Journal Article

Point Mutations and an Intragenic Deletion in <i>LIS1</i>, the Lissencephaly Causative Gene in Isolated Lissencephaly Sequence and Miller-Dieker Syndrome

Cristiana Lo Nigro, Samuel S. Chong, Ann C. M. Smith, William B. Dobyns, Romeo Carrozzo and David H. Ledbetter

in Human Molecular Genetics

Volume 6, issue 2, pages 157-164
Published in print February 1997 | ISSN: 0964-6906
Published online February 1997 | e-ISSN: 1460-2083 | DOI: http://dx.doi.org/10.1093/hmg/6.2.157
Point Mutations and an Intragenic Deletion in LIS1, the Lissencephaly Causative Gene in Isolated Lissencephaly Sequence and Miller-Dieker Syndrome

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Classical lissencephaly (smooth brain) or generalized agyriapachygyria is a severe brain malformation which results from an arrest of neuronal migration at 9–13 weeks gestation. It has been observed in several malformation syndromes including Miller-Dieker syndrome (MDS) and isolated lissencephaly sequence (ILS). A gene containing β-transducin like repeats, now known as LIS1, was previously mapped to the ILS/MDS chromosome region on 17p13.3. We recently localized the classical lissencephaly critical region to the LIS1 gene locus by molecular analysis of key ILS and MDS patients. We have now characterized the structure of LIS1, which consists of 11 exons, and have searched for the presence of subtle mutations in 19 ILS patients who showed no gross rearrangements of LIS1. Single strand conformational polymorphism (SSCP) analysis revealed band-shifts for three patients, each involving a different coding exon, which were not observed in their respective parental DNAs. Sequence analysis identified these de novo mutations as a dA→dG transition in exon VI at nucleotide 446, a dC→dT transition in exon VIII at nucleotide 817, and a 22 bp deletion at the exon IX-intron 9 junction from nucleotide 988 to 1002+7, which causes skipping of exon IX in the mature LIS1 transcript. These changes are predicted to result in an H149R amino acid substitution, an R273X premature translation termination, and abolition of amino acids 301–334, in the respective LIS1 proteins. These data thus confirm LIS1 as the gene responsible for classical lissencephaly in ILS and MDS.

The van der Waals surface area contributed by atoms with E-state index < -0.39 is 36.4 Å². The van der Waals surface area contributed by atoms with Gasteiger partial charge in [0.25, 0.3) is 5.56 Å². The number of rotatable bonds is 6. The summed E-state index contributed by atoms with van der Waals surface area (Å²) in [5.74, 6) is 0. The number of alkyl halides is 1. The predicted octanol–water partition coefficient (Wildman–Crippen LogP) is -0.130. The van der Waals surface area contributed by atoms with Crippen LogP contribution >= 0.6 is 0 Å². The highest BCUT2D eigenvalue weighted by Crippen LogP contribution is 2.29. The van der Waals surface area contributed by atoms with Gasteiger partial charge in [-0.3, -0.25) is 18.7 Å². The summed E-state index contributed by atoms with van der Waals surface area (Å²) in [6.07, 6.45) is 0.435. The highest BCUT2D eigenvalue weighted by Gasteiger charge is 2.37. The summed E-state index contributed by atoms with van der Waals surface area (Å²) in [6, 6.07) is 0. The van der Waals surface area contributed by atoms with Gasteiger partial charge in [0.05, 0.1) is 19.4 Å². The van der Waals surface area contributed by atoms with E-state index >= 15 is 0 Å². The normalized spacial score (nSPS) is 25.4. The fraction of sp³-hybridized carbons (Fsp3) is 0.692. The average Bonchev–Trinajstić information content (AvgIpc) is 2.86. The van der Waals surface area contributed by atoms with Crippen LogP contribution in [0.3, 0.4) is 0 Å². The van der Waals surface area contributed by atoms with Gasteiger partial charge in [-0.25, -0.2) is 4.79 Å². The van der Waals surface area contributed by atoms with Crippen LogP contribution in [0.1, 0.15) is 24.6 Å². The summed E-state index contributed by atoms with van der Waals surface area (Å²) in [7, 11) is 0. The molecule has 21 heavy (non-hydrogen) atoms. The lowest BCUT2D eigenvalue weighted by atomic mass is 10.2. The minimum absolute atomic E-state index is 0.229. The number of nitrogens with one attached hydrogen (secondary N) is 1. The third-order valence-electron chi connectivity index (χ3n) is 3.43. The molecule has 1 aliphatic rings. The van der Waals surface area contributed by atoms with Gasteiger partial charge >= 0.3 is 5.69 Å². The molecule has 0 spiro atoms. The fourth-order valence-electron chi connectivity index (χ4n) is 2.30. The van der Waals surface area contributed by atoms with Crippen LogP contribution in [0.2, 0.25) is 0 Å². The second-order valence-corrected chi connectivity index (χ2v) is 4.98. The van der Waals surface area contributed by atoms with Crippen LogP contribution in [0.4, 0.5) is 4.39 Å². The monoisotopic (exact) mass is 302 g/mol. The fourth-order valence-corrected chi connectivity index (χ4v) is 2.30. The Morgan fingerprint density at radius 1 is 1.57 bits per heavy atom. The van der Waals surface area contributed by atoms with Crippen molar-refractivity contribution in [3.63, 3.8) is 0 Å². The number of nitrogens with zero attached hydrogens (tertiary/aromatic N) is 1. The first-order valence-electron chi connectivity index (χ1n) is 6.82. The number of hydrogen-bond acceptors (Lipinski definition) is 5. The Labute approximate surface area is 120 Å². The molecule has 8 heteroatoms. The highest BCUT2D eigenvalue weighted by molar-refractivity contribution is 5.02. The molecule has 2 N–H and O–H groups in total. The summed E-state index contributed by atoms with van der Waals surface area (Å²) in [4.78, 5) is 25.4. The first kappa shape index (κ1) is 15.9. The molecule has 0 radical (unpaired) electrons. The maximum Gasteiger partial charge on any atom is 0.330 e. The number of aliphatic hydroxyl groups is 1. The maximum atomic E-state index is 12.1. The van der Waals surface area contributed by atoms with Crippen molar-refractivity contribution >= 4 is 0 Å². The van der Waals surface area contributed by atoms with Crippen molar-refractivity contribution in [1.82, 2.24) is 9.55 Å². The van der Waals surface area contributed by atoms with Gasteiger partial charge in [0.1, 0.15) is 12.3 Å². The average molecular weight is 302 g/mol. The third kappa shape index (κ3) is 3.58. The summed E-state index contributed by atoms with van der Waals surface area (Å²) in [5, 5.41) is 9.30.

Journal Article.  5099 words.  Illustrated.

Subjects: Genetics and Genomics

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